Ricardo Arroyo Ruiz-Zorrilla, “Introduction” in Francisco Faleiro, El Tratado de la Esphera y Arte de Marear (Madrid: Ministerio de Defensa, 1989).
Victor Navarro Brotóns, “Astronomia y cosmografía entre 1561 y 1625: Aspectos de la actividad de los matemáticos y cosmógrafos españoles y portugueses” Cronos 3 (2000): 349-80.
Edward Collins, “Francisco Faleiro and Scientific Methodology at the Casa de la Contratación in the Sixteenth Century” Imago Mundi: The International Journal for the History of Cartography Volume 65, Issue 1, 2013, 25-36.
Francisco Falero, Tratado del esphera y del arte del marear : con el regimie[n]to de las alturas : co[n] algu[n]as reglas nueuame[n]te escritas muy necessarias (Seville: Juan Cromberger, 1535). Facsimile with introduction by Timothy Coates.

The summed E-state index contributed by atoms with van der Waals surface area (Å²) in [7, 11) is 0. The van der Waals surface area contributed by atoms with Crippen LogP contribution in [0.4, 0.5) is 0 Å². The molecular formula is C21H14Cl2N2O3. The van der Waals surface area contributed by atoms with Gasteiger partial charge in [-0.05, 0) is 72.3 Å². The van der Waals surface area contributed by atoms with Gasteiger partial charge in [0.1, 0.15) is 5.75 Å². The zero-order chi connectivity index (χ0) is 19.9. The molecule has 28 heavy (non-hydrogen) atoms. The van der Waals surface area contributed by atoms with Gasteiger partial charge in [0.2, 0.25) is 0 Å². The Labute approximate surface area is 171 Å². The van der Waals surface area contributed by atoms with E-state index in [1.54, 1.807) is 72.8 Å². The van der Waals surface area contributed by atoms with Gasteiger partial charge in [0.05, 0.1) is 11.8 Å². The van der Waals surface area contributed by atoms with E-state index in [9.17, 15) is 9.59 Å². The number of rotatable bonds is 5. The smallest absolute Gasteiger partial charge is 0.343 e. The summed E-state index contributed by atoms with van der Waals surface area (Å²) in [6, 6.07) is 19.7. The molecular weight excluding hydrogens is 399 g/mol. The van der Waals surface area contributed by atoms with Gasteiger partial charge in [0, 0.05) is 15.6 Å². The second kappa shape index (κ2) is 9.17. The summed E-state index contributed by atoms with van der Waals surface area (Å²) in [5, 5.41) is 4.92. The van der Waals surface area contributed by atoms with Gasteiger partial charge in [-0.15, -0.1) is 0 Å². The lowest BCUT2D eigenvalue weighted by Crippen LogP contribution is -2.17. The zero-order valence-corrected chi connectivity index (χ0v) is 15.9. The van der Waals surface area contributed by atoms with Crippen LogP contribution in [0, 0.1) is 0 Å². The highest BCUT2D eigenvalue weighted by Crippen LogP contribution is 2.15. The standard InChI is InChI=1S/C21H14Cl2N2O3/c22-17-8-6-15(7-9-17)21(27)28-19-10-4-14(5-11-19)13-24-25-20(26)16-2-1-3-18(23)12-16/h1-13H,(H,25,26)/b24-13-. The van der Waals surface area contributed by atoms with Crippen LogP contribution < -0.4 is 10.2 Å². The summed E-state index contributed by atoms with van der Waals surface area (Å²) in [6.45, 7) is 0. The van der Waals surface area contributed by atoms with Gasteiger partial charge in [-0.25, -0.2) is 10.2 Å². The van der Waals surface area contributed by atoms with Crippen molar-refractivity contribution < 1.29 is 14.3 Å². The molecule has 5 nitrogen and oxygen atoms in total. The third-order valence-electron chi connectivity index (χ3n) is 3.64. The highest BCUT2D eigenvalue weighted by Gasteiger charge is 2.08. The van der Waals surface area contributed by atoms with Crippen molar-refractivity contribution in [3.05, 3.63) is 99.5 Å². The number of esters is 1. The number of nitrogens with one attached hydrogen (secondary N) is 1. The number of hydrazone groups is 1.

Juan Gil, El exilio portugués en Sevilla: de los Braganza a Magallanes (Sevile, Fundación Cajasol, 2009).
Clive Griffin, The Crombergers of Seville: The History of a Printing and Merchant Dynasty (Oxford: Clarendon Press, 1988).
María M. Portuondo, Secret Science: Spanish Cosmography and the New World (Chicago: University of Chicago Press, 2009).
Alison Sandman, “Cosmographers vs. Pilots: Navigation, Cosmography, and the State in Early Modern Spain” (PhD dissertation, University of Wisconsin-Madison, 2001).